Monday, December 3, 2007

Powered trajectory plot

Soonest-descent trajectory

I've spent a bit of time attempting to simplify the math for the soonest-descent trajectory angle. The basic equation relates the rocket angle (which is presumed to be held constant during the horizontal braking phase) to the difference between the height when horizontal braking finishes and the height at which vertical braking must start.

The equation ends up having the sine of the rocket angle in its denominators, which means it gets squirrelly near zero. However, as you can see in the last plot from two weeks ago, the curve does not look complicated at all, and it looks well-behaved at zero.

It turns out that the equation can be simplified down to this form:



If that was all we knew about the equation, we'd be stuck. However, it turns out that the constants b and c will always have opposite signs. Likewise d and e will have opposite signs. This means that their respective terms cancel each other out as the angle approaches zero. I figured this out by writing out the series expansions for the sines and cosines.

On a separate note, I put a very simple solver for the equation into my lander game and draw an arrow indicating the direction to fire the rocket for soonest descent. It turns out that, if horizontal braking finishes at the same instant that vertical braking starts (which is what the equation is aiming for), there's often quite a large instantaneous turn necessary. This is hard to fly. If I was intending to produce a flyable trajectory I'd need to add in sufficient time for the rocket to turn upright before commencing vertical braking.

Powered trajectory plot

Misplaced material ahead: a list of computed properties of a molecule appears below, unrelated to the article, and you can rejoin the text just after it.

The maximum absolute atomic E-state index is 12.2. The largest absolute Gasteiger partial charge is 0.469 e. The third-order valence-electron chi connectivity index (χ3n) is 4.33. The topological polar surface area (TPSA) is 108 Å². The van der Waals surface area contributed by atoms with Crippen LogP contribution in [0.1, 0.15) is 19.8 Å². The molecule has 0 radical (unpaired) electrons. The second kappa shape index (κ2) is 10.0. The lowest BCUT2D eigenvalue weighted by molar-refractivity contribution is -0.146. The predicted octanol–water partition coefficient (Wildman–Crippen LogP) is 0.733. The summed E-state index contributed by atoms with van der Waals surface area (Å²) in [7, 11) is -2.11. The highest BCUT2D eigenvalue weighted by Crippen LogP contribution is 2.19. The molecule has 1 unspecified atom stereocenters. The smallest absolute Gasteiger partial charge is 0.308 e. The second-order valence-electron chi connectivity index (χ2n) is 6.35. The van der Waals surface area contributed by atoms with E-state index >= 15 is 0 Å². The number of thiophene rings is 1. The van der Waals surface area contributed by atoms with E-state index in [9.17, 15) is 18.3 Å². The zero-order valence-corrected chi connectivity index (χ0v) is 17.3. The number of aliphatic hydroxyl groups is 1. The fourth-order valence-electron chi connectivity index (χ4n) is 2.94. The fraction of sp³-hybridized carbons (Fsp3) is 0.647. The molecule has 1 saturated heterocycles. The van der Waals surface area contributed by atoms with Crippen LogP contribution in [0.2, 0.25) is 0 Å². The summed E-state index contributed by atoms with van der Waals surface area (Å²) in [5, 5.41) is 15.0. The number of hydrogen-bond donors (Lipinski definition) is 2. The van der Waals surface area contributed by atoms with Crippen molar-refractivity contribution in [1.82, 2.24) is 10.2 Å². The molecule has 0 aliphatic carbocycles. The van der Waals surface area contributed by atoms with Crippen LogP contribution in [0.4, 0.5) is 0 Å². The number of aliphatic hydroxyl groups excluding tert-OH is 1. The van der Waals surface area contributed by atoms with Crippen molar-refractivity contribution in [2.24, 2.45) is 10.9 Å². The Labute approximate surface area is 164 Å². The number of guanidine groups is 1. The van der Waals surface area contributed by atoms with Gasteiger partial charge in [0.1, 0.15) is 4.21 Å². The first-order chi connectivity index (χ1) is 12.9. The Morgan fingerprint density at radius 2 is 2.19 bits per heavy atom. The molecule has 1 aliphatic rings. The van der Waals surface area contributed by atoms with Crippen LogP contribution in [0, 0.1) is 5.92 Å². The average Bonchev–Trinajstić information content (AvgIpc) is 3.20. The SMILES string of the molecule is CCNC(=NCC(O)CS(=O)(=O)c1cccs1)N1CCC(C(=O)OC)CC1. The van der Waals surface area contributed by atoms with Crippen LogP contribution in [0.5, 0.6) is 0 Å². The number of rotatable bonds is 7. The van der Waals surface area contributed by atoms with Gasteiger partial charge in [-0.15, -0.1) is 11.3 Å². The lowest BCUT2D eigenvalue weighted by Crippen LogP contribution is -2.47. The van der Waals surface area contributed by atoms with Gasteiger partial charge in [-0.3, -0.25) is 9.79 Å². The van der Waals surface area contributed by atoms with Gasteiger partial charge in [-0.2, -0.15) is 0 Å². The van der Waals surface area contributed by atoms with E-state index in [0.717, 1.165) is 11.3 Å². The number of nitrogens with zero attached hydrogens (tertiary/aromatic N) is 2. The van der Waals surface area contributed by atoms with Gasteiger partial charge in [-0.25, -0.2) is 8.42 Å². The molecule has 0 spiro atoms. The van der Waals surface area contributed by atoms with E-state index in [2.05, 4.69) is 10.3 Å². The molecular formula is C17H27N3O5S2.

The ballistic trajectory plot has turned out to be very useful. It shows you where the rocket will go if you don't do anything. I got to thinking that perhaps a similar plot for powered flight might be useful. The idea is to show where the rocket will go if you keep the rocket firing continuously but don't do any additional steering. (My rocket attitude is defined in screen space, which rotates to keep the rocket at the top of the screen, so technically the rocket does rotate when you don't do anything. This turned out to be the most useful frame of reference for controlling rocket direction.)

The powered trajectory plot allows you to swivel the rocket and experimentally find the horizontal braking trajectory that I was aiming for in the section above. Here's a sample:







I may cut off the trajectory plot when (local) horizontal velocity reaches zero. It would also be good to mark that point with a circle or something so it's clear. Next, I plan to compute the height at which vertical braking must start at the point where horizontal velocity reaches zero. This could be color-coded based on whether it's above or below the height where the rocket stop moving horizontally. Using this you can visually solve the equation to figure out how to fly an approach trajectory.

2 comments:

Scott said...

Ah, very cool.

I ran into a similar problem (though much simpler) for the autopilot in the space game I was prototyping. Given any starting position and velocity, it could fly you to any other object (matching its velocity) with the thrusters always maxed out. I even had it take into account damaged and unbalanced thruster pairs.

The one issue I could never figure out is how to do the timing to allow the ship to turn. The autopilot needed a bit of human intervention to make the best time by turning the ship around to use the main engine as much as possible. I had a heuristic that worked okay when the relative starting velocities were zero, but failed pretty badly otherwise.

James McNeill said...

Very interesting-sounding! I'd love to know more details about what you were doing. The first part sounds a bit like a space pathfinding problem I was working on earlier this year. Is it at all like that?